Time-resolved scanning Kerr microscopy has been used to perform optically detected, phase-resolved spin–orbit torque ferromagnetic resonance (SOT-FMR) measurements on a microscale CoFeB ellipse at the center of a Pt Hall cross subject to RF and DC current. Time-resolved polar Kerr images revealed localized dynamics with large amplitude at the center and weaker amplitude at the edges. Therefore, field swept SOT-FMR spectra were acquired from the so-called center mode to probe the SOTs active at the center of the ellipse, thus minimizing non-uniform edge contributions. When the magnetic field was applied at 30° from the hard axis of the ellipse and a DC current was applied, a marked asymmetry was observed in the amplitude and linewidth of the FMR peaks as the applied field was reversed. Both absorptive and dispersive parts of the spectra were in good agreement with a macrospin calculation. The damping parameter (α) and the Slonczewski torque parameter were determined to be 0.025 and (6.75 ± 0.75) × 10−7 Oe A−1 cm2, respectively. The hard axis SOT-FMR linewidth was found to be almost independent of the DC current value, suggesting that the SOT has a minimal influence in the hard axis configuration and that thermal effects were insignificant. This study paves the way for spatially resolved measurements of SOT probed using localized modes of microscale devices that go beyond the spatially averaged capability of electrical measurement techniques.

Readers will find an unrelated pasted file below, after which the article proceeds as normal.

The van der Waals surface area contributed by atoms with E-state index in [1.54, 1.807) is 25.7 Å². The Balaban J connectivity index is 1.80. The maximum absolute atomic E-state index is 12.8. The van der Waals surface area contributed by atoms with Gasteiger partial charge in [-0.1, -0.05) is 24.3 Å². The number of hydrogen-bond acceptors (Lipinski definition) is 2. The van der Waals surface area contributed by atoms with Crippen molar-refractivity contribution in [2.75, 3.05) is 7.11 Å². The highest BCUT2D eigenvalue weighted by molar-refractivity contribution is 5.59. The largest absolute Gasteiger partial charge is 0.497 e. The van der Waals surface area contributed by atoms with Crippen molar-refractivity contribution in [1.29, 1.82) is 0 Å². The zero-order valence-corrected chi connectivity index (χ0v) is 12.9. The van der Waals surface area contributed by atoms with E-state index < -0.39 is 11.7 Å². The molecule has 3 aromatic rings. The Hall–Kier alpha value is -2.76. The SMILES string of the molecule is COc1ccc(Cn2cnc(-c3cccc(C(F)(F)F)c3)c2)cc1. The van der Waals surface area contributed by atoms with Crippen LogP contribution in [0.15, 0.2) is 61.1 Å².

Following the prediction1 and demonstration2 of spin transfer torque (STT) more than two decades ago, related phenomena such as spin pumping,3–5 spin accumulation,6–8 and the spin Hall effect (SHE)9–13 in metals have attracted great attention due to potential applications in magnetic random access memory (MRAM). In the SHE, the efficient generation of pure spin currents at the interface between a ferromagnet (FM) and a heavy metal (HM) such as platinum, tantalum, or tungsten results from the strong spin–orbit coupling in the HM. The so-called spin–orbit torque (SOT) devices take advantage of the SHE to reduce the device size, improve energy efficiency, and increase device longevity because the write current no longer needs to pass through the delicate tunnel barrier of an STT-MRAM cell, but instead remains predominantly in the HM underlayer.